6. Do you find writing love scenes giggle-worthy or cringe-worthy?
I used to cringe at writing love scenes, mostly because I imagined my very strict mother and aunts reading the words over my shoulder. I loosened up afterwards though, when I realized that writing love scenes didn’t have to mean writing total smut.
Today they’re neither giggle-worthy (like, say, my first attempts that were littered with purple prose), nor are they cringe-worthy (like the ‘smut’ I was once encouraged to write). I’ve found my right balance with love scenes, which I love to write, because it’s a new dimension to bring to the dynamics between a man and a woman. Some stories beg to be written with the bedroom door closed, others let you peek in, and others take place ‘in the open’, so to speak. I usually let my characters dictate the path to their very own love scenes.
7. What's the most romantic moment of your life so far?
When my husband told me right away to go for my dream of writing. He didn’t ask questions, didn’t ridicule any mention of ‘romance’ – just gave me his unending support at a time my life was spinning off its axis. Many men in his shoes could’ve dropped me like a hot potato, because I got sick and having a wife who’s not in perfect health condition is not exactly glamorous. He stuck by me through thick and thin, and that’s the most heroic thing a man can do, in my book.
8. What do you wish you'd known about being an author before you were pubbed?
That it doesn’t end with selling a book! In fact, it all starts when you sell a book. I wish I’d known about things like promo, and establishing presence and name. Being an author is not being an island out there in the world. You have to be a total continent with bridges to every other land imaginable in your realm. Today I’m much more comfortable with myself as an author because I know I am doing everything I can to not be this remote, unreachable island.
9. What's the best writing advice you've ever been given?
To write your story, your way. I can’t remember exactly who said this to me. A lot of people have tried to advise me and through this advice, shape me into something I wasn’t. Of course, writing your story your way doesn’t mean you don’t care about facts and rules of grammar and story construction, etc. It simply means to be true to yourself, all the way. Ultimately, you have to be able to look into the mirror and be able to bear the image that beams back at you. You shouldn’t be ashamed of your reflection, and what better way to ensure such a thing never happens than being true to yourself?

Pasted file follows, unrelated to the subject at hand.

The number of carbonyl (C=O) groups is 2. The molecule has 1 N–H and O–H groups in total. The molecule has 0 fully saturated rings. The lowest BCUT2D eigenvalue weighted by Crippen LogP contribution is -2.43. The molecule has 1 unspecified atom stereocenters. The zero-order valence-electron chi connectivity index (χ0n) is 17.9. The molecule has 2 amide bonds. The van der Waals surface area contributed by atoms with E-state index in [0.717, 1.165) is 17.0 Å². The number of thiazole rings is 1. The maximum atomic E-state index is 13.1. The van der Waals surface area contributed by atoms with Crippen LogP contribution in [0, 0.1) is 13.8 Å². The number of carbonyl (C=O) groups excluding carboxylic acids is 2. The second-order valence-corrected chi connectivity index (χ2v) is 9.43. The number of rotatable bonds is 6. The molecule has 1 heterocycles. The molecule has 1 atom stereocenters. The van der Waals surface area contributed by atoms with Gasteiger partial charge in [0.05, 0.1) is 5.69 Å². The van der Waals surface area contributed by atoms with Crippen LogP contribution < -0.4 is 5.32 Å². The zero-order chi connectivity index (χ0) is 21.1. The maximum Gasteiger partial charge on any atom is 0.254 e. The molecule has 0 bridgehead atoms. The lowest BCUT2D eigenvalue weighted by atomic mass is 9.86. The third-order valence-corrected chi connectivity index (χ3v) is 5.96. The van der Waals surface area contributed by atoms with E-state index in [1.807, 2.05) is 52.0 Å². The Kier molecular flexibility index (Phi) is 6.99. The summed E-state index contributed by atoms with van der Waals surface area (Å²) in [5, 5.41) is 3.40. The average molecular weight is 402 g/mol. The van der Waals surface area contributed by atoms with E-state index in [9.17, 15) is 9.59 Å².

10. Tell us about your latest release.
Walking The Edge is a novel that bridges over quite a few genres, and stands as Book 1 of the Corpus Brides series. At the heart of it, the story is the journey of an amnesiac woman who is out to find out what her erased past hides. It’s a mystery she must unravel, and along the way, help happens in the form of a French police commissioner. At first, he wants her as far away from him as possible, but events unfold that draw him to her like moth to a flame. Romance blooms between them as they go about the city of Marseille trying to figure out who she is, but what will happen when she does find out who she truly is?
This is the blurb for the story:
The next step might be the last...
A woman without a past
Left amnesiac after an accident, Amelia Jamison struggles as her instincts slowly rise from the depths of oblivion, leading her to question her life as the wife of a cold, manipulating and distant man. Wisps of a dream show her another man she may have known intimately, but is he a memory, or a figment of her imagination?
A man with too much information
After many aliases, today Gerard Besson is simply a police commissaire in Marseille. When a mysterious woman starts to follow him, he is suspicious - and intrigued. But things aren't what they seem, and as he reluctantly gets closer to her, dregs of his painful, buried past emerge and make him question her identity.
Each seems to have led several different lives
But neither is prepared for what awaits them when they cross the fine line between knowing your true self and that of your alter ego.
Danger is the name of the game, and as it catches up with them in the French Provence, both know they better be ready for the inevitable fall.
The book can be found at the Noble Romance Publishing website - buy links coming soon.
11. What’s next for you?Penning more stories! I have Book 2 of the Corpus Brides under way, titled Before The Morning, and it will be the prequel to Walking The Edge. Book 3, the final one for this series, is still in the outlining stages.